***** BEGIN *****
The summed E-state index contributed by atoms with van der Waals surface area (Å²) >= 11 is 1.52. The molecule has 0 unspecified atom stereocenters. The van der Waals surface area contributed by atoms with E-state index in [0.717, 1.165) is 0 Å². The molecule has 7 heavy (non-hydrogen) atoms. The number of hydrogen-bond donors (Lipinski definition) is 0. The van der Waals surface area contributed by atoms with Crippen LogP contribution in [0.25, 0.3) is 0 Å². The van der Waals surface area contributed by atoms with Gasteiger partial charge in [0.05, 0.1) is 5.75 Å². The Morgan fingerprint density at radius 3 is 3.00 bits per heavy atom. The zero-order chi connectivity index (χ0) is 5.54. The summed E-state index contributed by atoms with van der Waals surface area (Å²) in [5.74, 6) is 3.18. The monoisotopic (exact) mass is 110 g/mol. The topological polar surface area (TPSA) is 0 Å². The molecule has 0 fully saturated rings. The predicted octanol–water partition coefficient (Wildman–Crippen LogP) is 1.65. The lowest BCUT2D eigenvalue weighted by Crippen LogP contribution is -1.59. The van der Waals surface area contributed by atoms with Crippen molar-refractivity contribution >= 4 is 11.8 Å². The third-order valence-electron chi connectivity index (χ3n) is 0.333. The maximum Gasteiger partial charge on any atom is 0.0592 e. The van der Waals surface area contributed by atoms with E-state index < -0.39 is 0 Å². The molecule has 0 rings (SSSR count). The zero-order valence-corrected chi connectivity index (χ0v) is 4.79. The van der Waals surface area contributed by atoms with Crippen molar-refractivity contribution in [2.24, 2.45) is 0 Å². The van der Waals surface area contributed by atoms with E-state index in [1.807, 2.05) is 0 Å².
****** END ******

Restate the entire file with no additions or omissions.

The summed E-state index contributed by atoms with van der Waals surface area (Å²) >= 11 is 1.52. The molecule has 0 unspecified atom stereocenters. The van der Waals surface area contributed by atoms with E-state index in [0.717, 1.165) is 0 Å². The molecule has 7 heavy (non-hydrogen) atoms. The number of hydrogen-bond donors (Lipinski definition) is 0. The van der Waals surface area contributed by atoms with Crippen LogP contribution in [0.25, 0.3) is 0 Å². The van der Waals surface area contributed by atoms with Gasteiger partial charge in [0.05, 0.1) is 5.75 Å². The Morgan fingerprint density at radius 3 is 3.00 bits per heavy atom. The zero-order chi connectivity index (χ0) is 5.54. The summed E-state index contributed by atoms with van der Waals surface area (Å²) in [5.74, 6) is 3.18. The monoisotopic (exact) mass is 110 g/mol. The topological polar surface area (TPSA) is 0 Å². The molecule has 0 fully saturated rings. The predicted octanol–water partition coefficient (Wildman–Crippen LogP) is 1.65. The lowest BCUT2D eigenvalue weighted by Crippen LogP contribution is -1.59. The van der Waals surface area contributed by atoms with Crippen molar-refractivity contribution >= 4 is 11.8 Å². The third-order valence-electron chi connectivity index (χ3n) is 0.333. The maximum Gasteiger partial charge on any atom is 0.0592 e. The van der Waals surface area contributed by atoms with E-state index < -0.39 is 0 Å². The molecule has 0 rings (SSSR count). The zero-order valence-corrected chi connectivity index (χ0v) is 4.79. The van der Waals surface area contributed by atoms with Crippen molar-refractivity contribution in [2.24, 2.45) is 0 Å². The van der Waals surface area contributed by atoms with E-state index in [1.807, 2.05) is 0 Å².